Even hospital credit ratings may be downgraded, affecting their ability to borrow money if the going gets really rough.
"Hospital rating downgrades will likely increase in the short term unless expense reductions and productivity gains compensate for stagnant or weak revenue growth," said Lisa Goldstein, author of a report for Moody"s Investors Service. "While better-managed hospitals can stave off rating downgrades, smaller hospitals are coming under particular stress."
Van Gorder, like many other healthcare executives, is slicing avoidable costs everywhere possible in preparation for the cuts, eliminating variation that adds cost. But will it be enough?
"It will be very challenging for organizations who are just starting to deal with these challenges reactively right now," he warns.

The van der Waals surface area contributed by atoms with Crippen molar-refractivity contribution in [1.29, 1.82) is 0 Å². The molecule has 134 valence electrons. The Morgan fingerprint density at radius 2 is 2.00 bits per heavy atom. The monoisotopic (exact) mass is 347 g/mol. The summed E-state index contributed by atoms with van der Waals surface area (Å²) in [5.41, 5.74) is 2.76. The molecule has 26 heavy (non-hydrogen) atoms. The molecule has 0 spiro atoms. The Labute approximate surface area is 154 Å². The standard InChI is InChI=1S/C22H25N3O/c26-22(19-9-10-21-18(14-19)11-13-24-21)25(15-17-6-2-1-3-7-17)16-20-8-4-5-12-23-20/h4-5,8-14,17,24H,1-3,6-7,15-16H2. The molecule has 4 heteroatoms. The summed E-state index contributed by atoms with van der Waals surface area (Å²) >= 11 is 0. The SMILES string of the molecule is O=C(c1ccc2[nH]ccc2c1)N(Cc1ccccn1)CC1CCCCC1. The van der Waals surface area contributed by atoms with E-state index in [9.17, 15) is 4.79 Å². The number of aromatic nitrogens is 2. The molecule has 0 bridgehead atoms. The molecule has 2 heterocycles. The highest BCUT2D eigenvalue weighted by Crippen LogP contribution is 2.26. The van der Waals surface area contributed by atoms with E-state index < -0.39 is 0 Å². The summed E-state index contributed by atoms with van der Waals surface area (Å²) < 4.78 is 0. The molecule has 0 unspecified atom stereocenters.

Michael Regier, senior vice president of legal and corporate affairs, general counsel and compliance officer for VHA, a Dallas-based purchasing cooperative with 1,400 hospital members, echoed Van Gorder's concerns.
There are many more cuts to come in "unspecified productivity adjustments" down the road, Regier said.
"Think of this as a basket of payment, 10% of which will be gone in three years," he continued. Considering the behavior of the market (which impacts hospitals philanthropy and portfolios), the S&P's reaction and the needs to provide high quality patient care, hospitals may not be able to reduce costs enough to avoid a fiscal calamity," Regier said.
American Hospital Association executive vice president Richard Pollack, responding by email to a request for a comment, wrote that “It will be a full-court press to work with the committee to make our views known. Our hospitals are in every congressional district in the country. Our patients are Republicans and Democrats. We are very concerned about where this is going to go.”